How is premature rupture of membranes (PROM) diagnosed?

Updated: Dec 11, 2017
  • Author: Allahyar Jazayeri, MD, PhD, FACOG, DACOG, FSMFM; Chief Editor: Carl V Smith, MD  more...
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Answer

Answer

ROM is diagnosed by speculum vaginal examination of the cervix and vaginal cavity. Pooling of fluid in the vagina or leakage of fluid from the cervix, ferning of the dried fluid under microscopic examination, and alkalinity of the fluid as determined by Nitrazine paper confirm the diagnosis.

Blood contamination of the Nitrazine paper and ferning of cervical mucus may produce false-positive results. Pooling of fluid is by far the most accurate for diagnosis of ROM. If all fluid has leaked out as in early PROM, an ultrasonographic examination may then show absence of or very low amounts of amniotic fluid in the uterine cavity.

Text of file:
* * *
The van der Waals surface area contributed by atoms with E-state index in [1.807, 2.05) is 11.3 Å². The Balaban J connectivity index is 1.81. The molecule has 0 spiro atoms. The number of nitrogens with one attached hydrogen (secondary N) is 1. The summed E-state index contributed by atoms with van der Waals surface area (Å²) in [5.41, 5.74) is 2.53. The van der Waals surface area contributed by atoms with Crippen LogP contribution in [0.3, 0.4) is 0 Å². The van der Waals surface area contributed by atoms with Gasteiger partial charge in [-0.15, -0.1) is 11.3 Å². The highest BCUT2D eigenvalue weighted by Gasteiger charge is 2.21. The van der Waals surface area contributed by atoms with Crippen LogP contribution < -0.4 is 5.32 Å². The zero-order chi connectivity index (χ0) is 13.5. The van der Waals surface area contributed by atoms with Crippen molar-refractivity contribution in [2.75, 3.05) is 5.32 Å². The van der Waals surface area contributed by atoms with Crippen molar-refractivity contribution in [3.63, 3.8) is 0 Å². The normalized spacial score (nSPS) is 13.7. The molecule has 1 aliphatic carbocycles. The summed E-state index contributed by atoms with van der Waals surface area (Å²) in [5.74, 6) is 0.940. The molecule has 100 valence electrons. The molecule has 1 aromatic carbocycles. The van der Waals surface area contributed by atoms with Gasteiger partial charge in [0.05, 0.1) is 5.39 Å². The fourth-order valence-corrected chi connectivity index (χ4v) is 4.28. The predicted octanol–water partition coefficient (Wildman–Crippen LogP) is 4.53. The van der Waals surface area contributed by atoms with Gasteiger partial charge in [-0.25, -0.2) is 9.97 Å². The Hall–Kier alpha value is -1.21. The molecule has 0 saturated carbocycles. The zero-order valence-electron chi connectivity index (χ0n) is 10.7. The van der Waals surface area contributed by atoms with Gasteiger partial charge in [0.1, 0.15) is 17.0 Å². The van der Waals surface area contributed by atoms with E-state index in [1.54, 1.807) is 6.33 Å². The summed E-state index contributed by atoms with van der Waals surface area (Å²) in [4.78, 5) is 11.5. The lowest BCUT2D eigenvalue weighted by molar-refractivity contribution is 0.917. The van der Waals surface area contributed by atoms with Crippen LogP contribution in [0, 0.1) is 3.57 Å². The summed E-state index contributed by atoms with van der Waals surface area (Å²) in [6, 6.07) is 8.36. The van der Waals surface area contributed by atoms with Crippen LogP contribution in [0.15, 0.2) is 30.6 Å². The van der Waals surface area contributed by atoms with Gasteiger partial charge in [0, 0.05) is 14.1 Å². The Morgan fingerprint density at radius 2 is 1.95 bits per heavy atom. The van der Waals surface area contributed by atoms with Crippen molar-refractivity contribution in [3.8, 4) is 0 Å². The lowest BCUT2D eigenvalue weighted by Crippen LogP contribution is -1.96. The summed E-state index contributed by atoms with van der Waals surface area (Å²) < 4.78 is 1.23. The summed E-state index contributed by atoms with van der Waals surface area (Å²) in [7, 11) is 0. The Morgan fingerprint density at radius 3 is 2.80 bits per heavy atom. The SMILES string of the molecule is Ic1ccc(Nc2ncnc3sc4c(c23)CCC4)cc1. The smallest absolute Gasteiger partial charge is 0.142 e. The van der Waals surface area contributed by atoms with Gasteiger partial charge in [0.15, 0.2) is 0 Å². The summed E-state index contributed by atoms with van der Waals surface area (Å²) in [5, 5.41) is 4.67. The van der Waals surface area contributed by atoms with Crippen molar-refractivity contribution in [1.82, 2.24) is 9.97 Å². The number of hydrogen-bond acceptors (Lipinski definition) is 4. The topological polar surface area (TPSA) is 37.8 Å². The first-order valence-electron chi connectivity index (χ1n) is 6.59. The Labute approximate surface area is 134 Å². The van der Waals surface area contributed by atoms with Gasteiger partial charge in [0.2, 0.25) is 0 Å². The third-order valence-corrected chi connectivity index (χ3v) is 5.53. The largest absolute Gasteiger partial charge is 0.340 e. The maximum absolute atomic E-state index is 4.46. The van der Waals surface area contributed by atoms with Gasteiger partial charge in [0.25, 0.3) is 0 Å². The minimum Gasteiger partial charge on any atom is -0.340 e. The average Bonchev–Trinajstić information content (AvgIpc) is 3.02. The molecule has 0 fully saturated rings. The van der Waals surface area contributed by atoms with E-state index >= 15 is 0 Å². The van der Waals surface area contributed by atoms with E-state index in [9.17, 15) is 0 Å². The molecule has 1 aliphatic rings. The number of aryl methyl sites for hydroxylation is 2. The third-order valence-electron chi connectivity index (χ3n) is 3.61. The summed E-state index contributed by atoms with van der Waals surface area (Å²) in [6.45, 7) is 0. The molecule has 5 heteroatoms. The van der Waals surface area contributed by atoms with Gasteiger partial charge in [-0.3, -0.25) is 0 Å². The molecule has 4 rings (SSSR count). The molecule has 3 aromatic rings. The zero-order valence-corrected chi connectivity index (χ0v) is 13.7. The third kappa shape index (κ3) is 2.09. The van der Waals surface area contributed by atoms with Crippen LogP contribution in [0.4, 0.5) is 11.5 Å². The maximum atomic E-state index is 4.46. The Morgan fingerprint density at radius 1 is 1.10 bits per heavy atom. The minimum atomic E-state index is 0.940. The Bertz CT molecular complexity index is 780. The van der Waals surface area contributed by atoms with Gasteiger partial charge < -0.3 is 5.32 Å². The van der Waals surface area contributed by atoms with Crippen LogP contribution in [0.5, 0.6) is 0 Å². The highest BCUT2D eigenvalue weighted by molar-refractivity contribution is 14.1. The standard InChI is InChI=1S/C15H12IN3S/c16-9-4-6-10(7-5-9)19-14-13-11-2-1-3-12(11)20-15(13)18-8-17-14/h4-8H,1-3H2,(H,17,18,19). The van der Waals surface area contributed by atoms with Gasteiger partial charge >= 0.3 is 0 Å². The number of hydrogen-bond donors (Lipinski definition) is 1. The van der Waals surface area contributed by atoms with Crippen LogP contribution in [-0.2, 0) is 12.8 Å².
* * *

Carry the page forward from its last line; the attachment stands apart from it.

New evidence suggests that the use of biochemical markers to diagnose ROM in uncertain cases may be appropriate and cost effective. Echebiri et al reported cost effectiveness compared to standard methods of diagnoses between 34 and 37 weeks. [5]


Source Article: Premature Rupture of Membranes: Premature Rupture of Membranes (at Term)

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